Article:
Distributed energy and grid intelligence won’t be able to stop a hurricane or prevent hackers from trying to disrupt the grid. But they could play a role in keeping the grid running amidst storms or cyberattacks, or by helping it recover after an outage.
On Tuesday, the Department of Energy announced $50 million in funding for projects aimed at making that vision a reality -- though not specifically as part of recovery efforts from hurricanes Harvey and Irma.
At the center of the funding is $33 million for seven projects from the Grid Modernization Laboratory Consortium. The GMLC launched early last year with $220 million in funding for 88 projects around the country. The consortium was created as part of DOE’s grid modernization initiative to coordinate the work of its national laboratories with public and private-sector partners.
Last year’s Grid Modernization Initiative awards were largely “foundational” in nature, with lots of consortia of standards bodies taking about “grid modernization metrics” and “stakeholder-driven architecture.” But this week’s awards are far more specific -- and many are tied to ongoing efforts on the grid edge integration front.
One of the widest-ranging is a project entitled “Increasing Distribution Resiliency Using Flexible DER and Microgrid Assets Enabled by OpenFMB.” That last term stands for Open Field Message Bus, the standard-under-development for communications between devices like smart meters, grid sensors, smart inverters and other DERs.
Besides the three national labs involved -- Pacific Northwest, Oak Ridge and the National Renewable Energy Laboratory -- the biggest utility partner in the project is Duke Energy, the utility giant that’s been a big proponent of OpenFMB. Duke is joined in this project by Pacific Northwest utility Avista, as well as GE Grid Solutions (formerly Alstom), University of North Carolina-Charlotte, University of Tennessee and the Smart Electric Power Alliance.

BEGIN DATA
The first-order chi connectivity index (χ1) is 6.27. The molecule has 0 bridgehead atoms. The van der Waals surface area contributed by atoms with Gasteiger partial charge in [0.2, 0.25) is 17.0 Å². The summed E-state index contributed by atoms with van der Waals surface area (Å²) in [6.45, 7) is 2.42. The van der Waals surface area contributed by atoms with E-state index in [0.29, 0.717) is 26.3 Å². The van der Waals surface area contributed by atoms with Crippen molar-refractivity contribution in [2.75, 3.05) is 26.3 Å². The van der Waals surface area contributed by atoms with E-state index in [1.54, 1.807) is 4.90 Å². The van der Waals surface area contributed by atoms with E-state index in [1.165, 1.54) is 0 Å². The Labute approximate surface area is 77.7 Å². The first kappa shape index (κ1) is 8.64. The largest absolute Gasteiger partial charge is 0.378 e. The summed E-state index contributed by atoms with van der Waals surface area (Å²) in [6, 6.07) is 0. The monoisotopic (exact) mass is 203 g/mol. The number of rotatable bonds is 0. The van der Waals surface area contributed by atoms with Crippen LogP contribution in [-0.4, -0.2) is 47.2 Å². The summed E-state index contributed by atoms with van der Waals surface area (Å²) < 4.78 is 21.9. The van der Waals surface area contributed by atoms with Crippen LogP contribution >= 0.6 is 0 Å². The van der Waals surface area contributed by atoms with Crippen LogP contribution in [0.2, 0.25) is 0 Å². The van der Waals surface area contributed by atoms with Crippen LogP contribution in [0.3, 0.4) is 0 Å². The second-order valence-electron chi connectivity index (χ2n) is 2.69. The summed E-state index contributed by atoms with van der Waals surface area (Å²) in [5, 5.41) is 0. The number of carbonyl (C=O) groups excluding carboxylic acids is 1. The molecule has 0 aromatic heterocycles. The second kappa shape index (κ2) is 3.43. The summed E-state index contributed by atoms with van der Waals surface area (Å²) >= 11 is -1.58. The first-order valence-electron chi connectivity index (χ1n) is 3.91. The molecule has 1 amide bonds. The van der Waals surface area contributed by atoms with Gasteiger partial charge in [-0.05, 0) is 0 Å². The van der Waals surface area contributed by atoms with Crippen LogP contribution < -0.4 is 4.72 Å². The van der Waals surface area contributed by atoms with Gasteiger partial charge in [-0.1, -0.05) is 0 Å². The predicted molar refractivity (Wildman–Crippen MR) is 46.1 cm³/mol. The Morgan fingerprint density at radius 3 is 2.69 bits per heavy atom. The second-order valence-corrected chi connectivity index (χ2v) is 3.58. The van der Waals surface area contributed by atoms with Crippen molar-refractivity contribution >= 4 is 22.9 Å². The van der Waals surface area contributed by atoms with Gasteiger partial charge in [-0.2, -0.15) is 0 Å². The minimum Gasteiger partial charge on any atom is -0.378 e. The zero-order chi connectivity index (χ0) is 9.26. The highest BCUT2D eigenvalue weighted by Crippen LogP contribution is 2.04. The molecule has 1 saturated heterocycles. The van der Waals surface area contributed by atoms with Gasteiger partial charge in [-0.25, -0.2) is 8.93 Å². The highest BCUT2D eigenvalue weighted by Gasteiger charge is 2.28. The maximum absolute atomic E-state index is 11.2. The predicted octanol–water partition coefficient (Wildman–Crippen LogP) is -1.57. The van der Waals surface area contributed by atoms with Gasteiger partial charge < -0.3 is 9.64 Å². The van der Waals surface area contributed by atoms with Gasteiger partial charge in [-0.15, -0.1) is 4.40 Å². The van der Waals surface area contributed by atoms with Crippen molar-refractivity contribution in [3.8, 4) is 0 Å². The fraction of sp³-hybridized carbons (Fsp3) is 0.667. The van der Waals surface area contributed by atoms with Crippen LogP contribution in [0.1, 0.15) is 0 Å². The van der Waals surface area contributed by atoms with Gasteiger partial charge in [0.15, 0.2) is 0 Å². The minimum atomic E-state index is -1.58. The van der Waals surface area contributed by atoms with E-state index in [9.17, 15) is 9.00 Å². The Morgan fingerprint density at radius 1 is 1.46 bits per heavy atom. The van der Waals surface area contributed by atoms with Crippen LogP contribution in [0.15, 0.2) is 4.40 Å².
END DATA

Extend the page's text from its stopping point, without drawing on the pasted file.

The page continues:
The goal of this $6 million project is to see if OpenFMB-maintained networks of DERs and microgrids can be run securely and reliably enough to be used as “boundary conditions” (i.e., as part of the envelope of constantly updated data that tells utilities and grid operators what they can and can’t do). Duke has a microgrid or two up and running to test out these concepts.
Interested to learn more about how these projects fit into the bigger picture for the power sector? Join us at the U.S. Power and Renewables Conference in Austin, Texas.
Another project with a $6 million grant, and the goal of mitigating grid disruptions through DERs, is called Grid Resilience and Intelligence Platform. It’s a more software-focused project, as evidenced by the participation of the SLAC National Accelerator Laboratory and Lawrence Berkeley National Lab, and has set a goal to “anticipate, absorb and recover from grid events by demonstrating predictive analytics capabilities, combining state-of-the-art artificial intelligence and machine-learning techniques, and controlling DERs.”
The key industry partner on this project is Tesla, owner-operator of fleets of SolarCity rooftop PV systems and a small but growing number of behind-the-meter Powerwall batteries. Other partners include Southern California Edison, Packetized Energy, Vermont Electric Co-Op, University of California-Berkeley, Stanford University and the University of Vermont.